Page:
Does debt have anything to do with addiction?

A component of staying motivated to pay off my debt has been taking the time to mentally untangle the web of how I ended up in my current situation. As part of this endeavor, I  noticed that how I write about my debt and its linkages to family behavior and childhood trauma sounds a lot like how a person struggling with addiction speaks. 

Most people understand that drug and alcohol use and abuse tend to cluster in families, and there’s a multitude of research proving the genetic components of such conditions.

In my previous writings, I cited sources demonstrating that an individual’s family background is strongly correlated with their perceived level of control, impulsivity, and habits regarding money. A central theme of this blog is how money management and habits are passed down through subsequent generations.

In that way, addiction and money management behaviors seem correlated to me. So much so that it begs the question-can a person be addicted to debt? 

Is debt really addictive?

To address that question, you must define your terms. Namely, similar to the distinction between a person who has a glass of wine with dinner versus an alcoholic; what differentiates a person addicted to debt from a person currently carrying debt?

A person carrying debt has debt because of their circumstances. They will be able to pay off the debt and resume measured spending once these circumstances are resolved. Consider a person who has lost their job and has no way to pay their bills. They will utilize debt to pay for necessities until they can get back on their feet but will spend only to the extent necessary to survive. They understand that it’s not an ideal situation, but they are in control and will have no issues paying off the debt and avoiding new debt once their financial situation improves.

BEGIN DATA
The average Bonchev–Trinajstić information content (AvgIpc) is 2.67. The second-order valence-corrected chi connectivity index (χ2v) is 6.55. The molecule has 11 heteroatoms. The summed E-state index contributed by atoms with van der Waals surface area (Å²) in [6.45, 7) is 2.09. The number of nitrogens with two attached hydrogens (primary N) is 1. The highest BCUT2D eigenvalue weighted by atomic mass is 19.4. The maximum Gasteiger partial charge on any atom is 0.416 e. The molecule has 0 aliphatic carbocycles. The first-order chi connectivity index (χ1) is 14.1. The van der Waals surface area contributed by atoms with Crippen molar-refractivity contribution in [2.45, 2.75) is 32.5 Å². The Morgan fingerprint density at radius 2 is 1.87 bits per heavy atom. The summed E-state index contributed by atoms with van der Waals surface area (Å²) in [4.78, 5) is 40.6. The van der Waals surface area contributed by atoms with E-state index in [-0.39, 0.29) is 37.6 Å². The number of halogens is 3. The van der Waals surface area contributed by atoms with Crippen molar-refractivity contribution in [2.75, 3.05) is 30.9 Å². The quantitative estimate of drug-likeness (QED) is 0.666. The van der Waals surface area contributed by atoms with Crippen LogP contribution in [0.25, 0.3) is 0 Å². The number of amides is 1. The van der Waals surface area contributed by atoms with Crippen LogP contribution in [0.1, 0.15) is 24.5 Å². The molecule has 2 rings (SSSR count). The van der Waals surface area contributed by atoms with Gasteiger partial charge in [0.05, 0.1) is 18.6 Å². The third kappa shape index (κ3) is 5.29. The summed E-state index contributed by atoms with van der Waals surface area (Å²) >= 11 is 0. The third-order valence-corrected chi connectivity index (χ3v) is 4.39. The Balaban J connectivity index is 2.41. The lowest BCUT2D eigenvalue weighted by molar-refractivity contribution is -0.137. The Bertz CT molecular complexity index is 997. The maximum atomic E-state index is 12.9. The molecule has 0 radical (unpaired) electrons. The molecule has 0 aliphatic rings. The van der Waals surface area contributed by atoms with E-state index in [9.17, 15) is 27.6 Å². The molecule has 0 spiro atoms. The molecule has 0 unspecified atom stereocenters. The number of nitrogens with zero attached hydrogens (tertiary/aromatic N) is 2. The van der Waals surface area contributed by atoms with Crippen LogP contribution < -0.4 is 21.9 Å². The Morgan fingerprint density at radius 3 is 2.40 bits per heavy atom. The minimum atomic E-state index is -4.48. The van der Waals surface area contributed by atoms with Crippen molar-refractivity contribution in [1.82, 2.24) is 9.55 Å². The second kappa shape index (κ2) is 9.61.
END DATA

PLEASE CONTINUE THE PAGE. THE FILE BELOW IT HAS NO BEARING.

A person addicted to debt has debt because they are spending to manage emotions. Consider the example of a person that loses their job and goes on a spending spree to cope with their feelings regarding the situation. They spend money to cope in the moment. They are unconcerned about the future implications, or the impulse to spend is too strong to resist.

So at the core of it, the difference between the two lies in the associated emotions, level of impulsivity, and level of control associated with the spending.

I suppose when you put it that way, I am a debt addict. Spending money has become a tool for dealing with emotions in such a way that I cannot resist the impulse.

I turned to spending to cope with every emotion in my life. Bored at work? Time to go out for lunch or do some shopping. Bad day at work? Sounds like a good excuse to go out to eat and spend too much money on food and alcohol. Bored at home? Go buy lunch or browse Amazon. Get good news? Treat yo’self!!! All the while- I knew in the back of my head I could not afford these indulgences and that they would in fact make my life more difficult in the future- but I could not resist the temptation.

Combine using spending as an emotional crutch and aspirational spending (a topic for a future post), and it becomes exceedingly clear why I ended up in my current situation.